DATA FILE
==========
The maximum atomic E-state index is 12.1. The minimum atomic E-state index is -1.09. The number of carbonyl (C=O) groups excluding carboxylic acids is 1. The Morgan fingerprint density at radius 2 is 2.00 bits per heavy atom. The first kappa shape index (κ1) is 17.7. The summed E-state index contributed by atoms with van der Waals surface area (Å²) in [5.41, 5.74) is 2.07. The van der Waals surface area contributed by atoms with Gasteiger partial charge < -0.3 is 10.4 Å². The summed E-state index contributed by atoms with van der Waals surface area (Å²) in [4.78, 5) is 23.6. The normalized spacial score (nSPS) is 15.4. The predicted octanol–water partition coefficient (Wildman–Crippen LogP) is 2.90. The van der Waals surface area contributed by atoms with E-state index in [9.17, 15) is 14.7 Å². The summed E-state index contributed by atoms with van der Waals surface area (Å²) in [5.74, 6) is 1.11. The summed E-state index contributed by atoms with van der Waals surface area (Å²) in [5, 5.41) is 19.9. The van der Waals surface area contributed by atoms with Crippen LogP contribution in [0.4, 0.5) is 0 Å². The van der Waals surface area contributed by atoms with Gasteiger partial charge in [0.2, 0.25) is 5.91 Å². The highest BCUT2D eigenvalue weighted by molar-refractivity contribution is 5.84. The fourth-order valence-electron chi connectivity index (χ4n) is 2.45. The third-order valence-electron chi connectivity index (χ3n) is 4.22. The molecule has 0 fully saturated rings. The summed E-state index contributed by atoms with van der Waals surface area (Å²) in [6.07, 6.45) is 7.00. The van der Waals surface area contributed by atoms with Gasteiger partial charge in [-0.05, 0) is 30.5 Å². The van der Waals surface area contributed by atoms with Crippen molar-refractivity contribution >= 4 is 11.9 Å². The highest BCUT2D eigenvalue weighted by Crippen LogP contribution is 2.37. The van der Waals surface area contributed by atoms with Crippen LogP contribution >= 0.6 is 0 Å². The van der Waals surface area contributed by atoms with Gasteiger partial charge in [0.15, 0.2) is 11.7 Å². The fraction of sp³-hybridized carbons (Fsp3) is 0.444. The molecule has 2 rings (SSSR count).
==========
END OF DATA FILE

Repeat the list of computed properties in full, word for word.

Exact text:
The maximum atomic E-state index is 12.1. The minimum atomic E-state index is -1.09. The number of carbonyl (C=O) groups excluding carboxylic acids is 1. The Morgan fingerprint density at radius 2 is 2.00 bits per heavy atom. The first kappa shape index (κ1) is 17.7. The summed E-state index contributed by atoms with van der Waals surface area (Å²) in [5.41, 5.74) is 2.07. The van der Waals surface area contributed by atoms with Gasteiger partial charge < -0.3 is 10.4 Å². The summed E-state index contributed by atoms with van der Waals surface area (Å²) in [4.78, 5) is 23.6. The normalized spacial score (nSPS) is 15.4. The predicted octanol–water partition coefficient (Wildman–Crippen LogP) is 2.90. The van der Waals surface area contributed by atoms with E-state index in [9.17, 15) is 14.7 Å². The summed E-state index contributed by atoms with van der Waals surface area (Å²) in [5.74, 6) is 1.11. The summed E-state index contributed by atoms with van der Waals surface area (Å²) in [5, 5.41) is 19.9. The van der Waals surface area contributed by atoms with Crippen LogP contribution in [0.4, 0.5) is 0 Å². The van der Waals surface area contributed by atoms with Gasteiger partial charge in [0.2, 0.25) is 5.91 Å². The highest BCUT2D eigenvalue weighted by molar-refractivity contribution is 5.84. The fourth-order valence-electron chi connectivity index (χ4n) is 2.45. The third-order valence-electron chi connectivity index (χ3n) is 4.22. The molecule has 0 fully saturated rings. The summed E-state index contributed by atoms with van der Waals surface area (Å²) in [6.07, 6.45) is 7.00. The van der Waals surface area contributed by atoms with Gasteiger partial charge in [-0.05, 0) is 30.5 Å². The van der Waals surface area contributed by atoms with Crippen molar-refractivity contribution >= 4 is 11.9 Å². The highest BCUT2D eigenvalue weighted by Crippen LogP contribution is 2.37. The van der Waals surface area contributed by atoms with Crippen LogP contribution >= 0.6 is 0 Å². The van der Waals surface area contributed by atoms with Gasteiger partial charge in [0.15, 0.2) is 11.7 Å². The fraction of sp³-hybridized carbons (Fsp3) is 0.444. The molecule has 2 rings (SSSR count).